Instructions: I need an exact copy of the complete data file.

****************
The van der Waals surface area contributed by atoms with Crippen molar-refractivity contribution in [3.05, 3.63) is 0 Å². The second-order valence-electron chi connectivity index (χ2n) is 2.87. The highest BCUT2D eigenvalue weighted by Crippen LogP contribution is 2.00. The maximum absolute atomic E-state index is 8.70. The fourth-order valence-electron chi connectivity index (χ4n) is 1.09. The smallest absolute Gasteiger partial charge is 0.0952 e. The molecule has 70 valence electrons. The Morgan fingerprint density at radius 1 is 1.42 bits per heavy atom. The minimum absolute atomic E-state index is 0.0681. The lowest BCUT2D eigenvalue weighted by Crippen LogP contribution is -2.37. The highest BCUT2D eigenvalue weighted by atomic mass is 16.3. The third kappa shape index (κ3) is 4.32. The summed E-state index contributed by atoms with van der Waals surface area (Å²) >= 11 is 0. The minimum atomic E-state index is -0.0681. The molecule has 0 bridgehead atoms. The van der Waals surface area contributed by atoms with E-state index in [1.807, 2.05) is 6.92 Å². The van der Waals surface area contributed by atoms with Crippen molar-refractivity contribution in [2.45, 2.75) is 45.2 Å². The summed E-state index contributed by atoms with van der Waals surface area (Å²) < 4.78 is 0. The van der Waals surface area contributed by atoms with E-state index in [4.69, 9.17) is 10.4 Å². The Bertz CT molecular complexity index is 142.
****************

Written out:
The van der Waals surface area contributed by atoms with Crippen molar-refractivity contribution in [3.05, 3.63) is 0 Å². The second-order valence-electron chi connectivity index (χ2n) is 2.87. The highest BCUT2D eigenvalue weighted by Crippen LogP contribution is 2.00. The maximum absolute atomic E-state index is 8.70. The fourth-order valence-electron chi connectivity index (χ4n) is 1.09. The smallest absolute Gasteiger partial charge is 0.0952 e. The molecule has 70 valence electrons. The Morgan fingerprint density at radius 1 is 1.42 bits per heavy atom. The minimum absolute atomic E-state index is 0.0681. The lowest BCUT2D eigenvalue weighted by Crippen LogP contribution is -2.37. The highest BCUT2D eigenvalue weighted by atomic mass is 16.3. The third kappa shape index (κ3) is 4.32. The summed E-state index contributed by atoms with van der Waals surface area (Å²) >= 11 is 0. The minimum atomic E-state index is -0.0681. The molecule has 0 bridgehead atoms. The van der Waals surface area contributed by atoms with E-state index in [1.807, 2.05) is 6.92 Å². The van der Waals surface area contributed by atoms with Crippen molar-refractivity contribution in [2.45, 2.75) is 45.2 Å². The summed E-state index contributed by atoms with van der Waals surface area (Å²) < 4.78 is 0. The van der Waals surface area contributed by atoms with E-state index in [4.69, 9.17) is 10.4 Å². The Bertz CT molecular complexity index is 142.